OTTAWA, April 18, 2012 /CNW/ - In a decision released today, the Federal
Court directed the Canadian Human Rights Tribunal to examine evidence
that First Nations children are being discriminated against because of
federal underfunding of child protection services on reserve. This
decision confirms that the federal government can be held accountable
under the Canadian Human Rights Act for ensuring that First Nations
people on reserve have fair and equitable access to government
The First Nations Child and Family Caring Society (FNCFCS) and the
Assembly of First Nations (AFN) filed the discrimination complaint more
than five years ago. However the evidence has never been examined
because of a series of technical objections raised by federal
"Today is a bright day for First Nations children," says FNCFCS
Executive Director Dr. Cindy Blackstock. "The evidence of
discrimination in the delivery of basic child welfare services, and the
terrible consequences for First Nations children will finally be given
the serious consideration that it deserves."
"This decision highlights the importance of immediately working in
mutual respect and partnership as required under the United Nations
Declaration on the Rights of Indigenous Peoples, " said AFN National
Chief Shawn A-in-chut Atleo. "We must all agree that lengthy and
costly legal battles are not the way forward. The priority is to
deliver on justice and fairness for our children, and the way forward
must be about working together focused on real action and results for
our kids and all First Nation peoples."
Although the inequities in First Nations child welfare have been well
documented by the Auditor General of Canada and others, the
discrimination complaint was dismissed by Canadian Human Rights
Tribunal Chair Shirish Chotalia who agreed with Canada that federally
funded child welfare services on reserve should not be compared with
provincially funded child welfare services off reserve even though the
same laws apply. AFN, the Caring Society and the Canadian Human Rights
Commission were concerned that such a ruling would immunize Ottawa from
any accountability for inequitable services on reserve and thus the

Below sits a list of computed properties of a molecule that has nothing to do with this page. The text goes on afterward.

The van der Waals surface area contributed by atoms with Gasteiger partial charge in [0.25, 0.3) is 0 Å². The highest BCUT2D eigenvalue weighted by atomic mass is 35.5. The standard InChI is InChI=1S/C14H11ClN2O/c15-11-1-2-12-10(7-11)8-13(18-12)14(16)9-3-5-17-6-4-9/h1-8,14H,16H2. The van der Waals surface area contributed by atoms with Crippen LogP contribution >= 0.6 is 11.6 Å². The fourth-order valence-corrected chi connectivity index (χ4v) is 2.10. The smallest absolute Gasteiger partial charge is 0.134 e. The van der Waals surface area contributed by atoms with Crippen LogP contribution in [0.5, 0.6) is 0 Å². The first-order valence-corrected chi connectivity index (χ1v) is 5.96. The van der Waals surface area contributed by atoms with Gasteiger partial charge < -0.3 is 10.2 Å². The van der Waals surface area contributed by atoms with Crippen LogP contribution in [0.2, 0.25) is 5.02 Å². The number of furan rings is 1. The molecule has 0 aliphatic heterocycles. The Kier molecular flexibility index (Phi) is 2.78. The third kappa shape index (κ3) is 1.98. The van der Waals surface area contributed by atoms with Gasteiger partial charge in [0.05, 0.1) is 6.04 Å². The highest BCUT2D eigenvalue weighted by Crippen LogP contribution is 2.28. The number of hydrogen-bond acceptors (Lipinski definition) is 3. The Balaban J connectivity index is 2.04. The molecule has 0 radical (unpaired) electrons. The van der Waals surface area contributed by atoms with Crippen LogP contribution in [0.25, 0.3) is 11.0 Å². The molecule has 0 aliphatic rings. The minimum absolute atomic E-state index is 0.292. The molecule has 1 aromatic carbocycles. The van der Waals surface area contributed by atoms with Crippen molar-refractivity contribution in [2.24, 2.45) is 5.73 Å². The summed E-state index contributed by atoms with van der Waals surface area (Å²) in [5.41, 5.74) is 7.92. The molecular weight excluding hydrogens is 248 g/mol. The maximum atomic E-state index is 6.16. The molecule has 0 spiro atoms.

decision was appealed to Federal Court. The hearing was held on Feb
13-15, 2012 with approximately 200 people attending each day.
"Today's Federal Court decision is a victory for the principles of
fairness and justice, but most importantly for First Nations children.
The battle is not over and we will not rest until our children receive
the services they need and that are routinely provided to non-First
Nations children across this country," said AFN Ontario Regional Chief
In the decision, the Federal Court confirms that Canadian legislation
must be interpreted in a manner consistent with the Charter, that
Aboriginal peoples should not be excluded from Canadian Human Rights
mechanisms, and that they occupy a unique position within Canada's
constitutional and legal structure. It further confirms that despite
the disadvantage and marginalization experienced by many First Nations
people, the appropriate applications of international instruments such
as the United Nations Declaration on the Rights of Indigenous Peoples
and the Convention on the Rights of the Child are relevant, appropriate
and can lead to significant application of justice.
The Court also affirmed that the interpretation of Canadian laws,
including the Canadian Human Rights Act, should reflect the values and
principles of international human rights laws and, in its reasons,
referred to instruments such as the Convention on the Rights of the
Child and the UN Declaration on the Rights of Indigenous Peoples.
"International human rights laws and standards are clear that there can
be no excuse for discrimination," said Amnesty International Canada
spokesperson Craig Benjamin. "We are very pleased that the Court has
sent such a strong message to the federal government about its duty to
live up to its international human rights obligations."
The Federal Court has instructed the Tribunal to begin hearings as soon
as possible into the substance of the complaint.
The Canadian Human Rights Commission, the Chiefs of Ontario and Amnesty
International have all intervened in support of the complaint.
SOURCE FIRST NATIONS CHILD AND FAMILY CARING SOCIETY (FNCFCS)
For further information:
Cindy Blackstock, First Nations Child and Family Caring Society: 613-230-5885 ext 222 or email@example.com
Jenna Young, Assembly of First Nations: 613-241-6789, ext. 401 or firstname.lastname@example.org
André Morriseau, Chiefs of Ontario: 416-597-1266 or email@example.com
Elizabeth Berton-Hunter, Amnesty International Canada: 416-363-9933, ext. 332